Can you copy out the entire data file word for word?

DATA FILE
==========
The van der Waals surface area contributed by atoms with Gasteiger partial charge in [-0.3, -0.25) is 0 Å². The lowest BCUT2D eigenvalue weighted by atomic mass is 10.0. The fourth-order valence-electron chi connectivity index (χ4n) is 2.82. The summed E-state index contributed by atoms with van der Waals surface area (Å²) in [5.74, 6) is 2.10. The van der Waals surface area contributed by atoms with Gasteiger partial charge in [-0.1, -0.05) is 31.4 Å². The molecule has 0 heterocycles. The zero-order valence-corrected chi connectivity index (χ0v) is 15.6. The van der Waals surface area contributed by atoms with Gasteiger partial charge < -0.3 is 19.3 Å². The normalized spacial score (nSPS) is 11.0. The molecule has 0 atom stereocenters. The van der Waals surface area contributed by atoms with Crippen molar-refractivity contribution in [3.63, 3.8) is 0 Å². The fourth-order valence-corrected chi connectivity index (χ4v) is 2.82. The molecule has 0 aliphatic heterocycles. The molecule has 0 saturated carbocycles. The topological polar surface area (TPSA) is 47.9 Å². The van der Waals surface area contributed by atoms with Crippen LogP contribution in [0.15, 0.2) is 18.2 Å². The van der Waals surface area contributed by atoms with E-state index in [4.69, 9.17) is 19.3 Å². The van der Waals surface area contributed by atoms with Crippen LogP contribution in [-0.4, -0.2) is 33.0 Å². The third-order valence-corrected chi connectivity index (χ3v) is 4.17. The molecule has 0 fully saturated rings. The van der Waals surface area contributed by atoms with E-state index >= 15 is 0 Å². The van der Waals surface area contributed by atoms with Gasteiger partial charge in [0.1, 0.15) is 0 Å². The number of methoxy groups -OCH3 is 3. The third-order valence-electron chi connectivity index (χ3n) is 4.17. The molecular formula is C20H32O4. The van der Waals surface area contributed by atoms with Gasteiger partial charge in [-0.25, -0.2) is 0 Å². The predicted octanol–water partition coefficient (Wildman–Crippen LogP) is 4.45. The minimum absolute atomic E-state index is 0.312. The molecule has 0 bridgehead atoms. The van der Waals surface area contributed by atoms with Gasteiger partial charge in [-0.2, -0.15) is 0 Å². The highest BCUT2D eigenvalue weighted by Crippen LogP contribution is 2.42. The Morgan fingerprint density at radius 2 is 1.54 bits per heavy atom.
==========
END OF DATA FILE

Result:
The van der Waals surface area contributed by atoms with Gasteiger partial charge in [-0.3, -0.25) is 0 Å². The lowest BCUT2D eigenvalue weighted by atomic mass is 10.0. The fourth-order valence-electron chi connectivity index (χ4n) is 2.82. The summed E-state index contributed by atoms with van der Waals surface area (Å²) in [5.74, 6) is 2.10. The van der Waals surface area contributed by atoms with Gasteiger partial charge in [-0.1, -0.05) is 31.4 Å². The molecule has 0 heterocycles. The zero-order valence-corrected chi connectivity index (χ0v) is 15.6. The van der Waals surface area contributed by atoms with Gasteiger partial charge < -0.3 is 19.3 Å². The normalized spacial score (nSPS) is 11.0. The molecule has 0 atom stereocenters. The van der Waals surface area contributed by atoms with Crippen molar-refractivity contribution in [3.63, 3.8) is 0 Å². The fourth-order valence-corrected chi connectivity index (χ4v) is 2.82. The molecule has 0 aliphatic heterocycles. The molecule has 0 saturated carbocycles. The topological polar surface area (TPSA) is 47.9 Å². The van der Waals surface area contributed by atoms with Crippen LogP contribution in [0.15, 0.2) is 18.2 Å². The van der Waals surface area contributed by atoms with E-state index in [4.69, 9.17) is 19.3 Å². The van der Waals surface area contributed by atoms with Crippen LogP contribution in [-0.4, -0.2) is 33.0 Å². The third-order valence-corrected chi connectivity index (χ3v) is 4.17. The molecule has 0 fully saturated rings. The van der Waals surface area contributed by atoms with E-state index >= 15 is 0 Å². The van der Waals surface area contributed by atoms with Gasteiger partial charge in [0.1, 0.15) is 0 Å². The number of methoxy groups -OCH3 is 3. The third-order valence-electron chi connectivity index (χ3n) is 4.17. The molecular formula is C20H32O4. The van der Waals surface area contributed by atoms with Gasteiger partial charge in [-0.25, -0.2) is 0 Å². The predicted octanol–water partition coefficient (Wildman–Crippen LogP) is 4.45. The minimum absolute atomic E-state index is 0.312. The molecule has 0 bridgehead atoms. The van der Waals surface area contributed by atoms with Gasteiger partial charge in [-0.2, -0.15) is 0 Å². The highest BCUT2D eigenvalue weighted by Crippen LogP contribution is 2.42. The Morgan fingerprint density at radius 2 is 1.54 bits per heavy atom.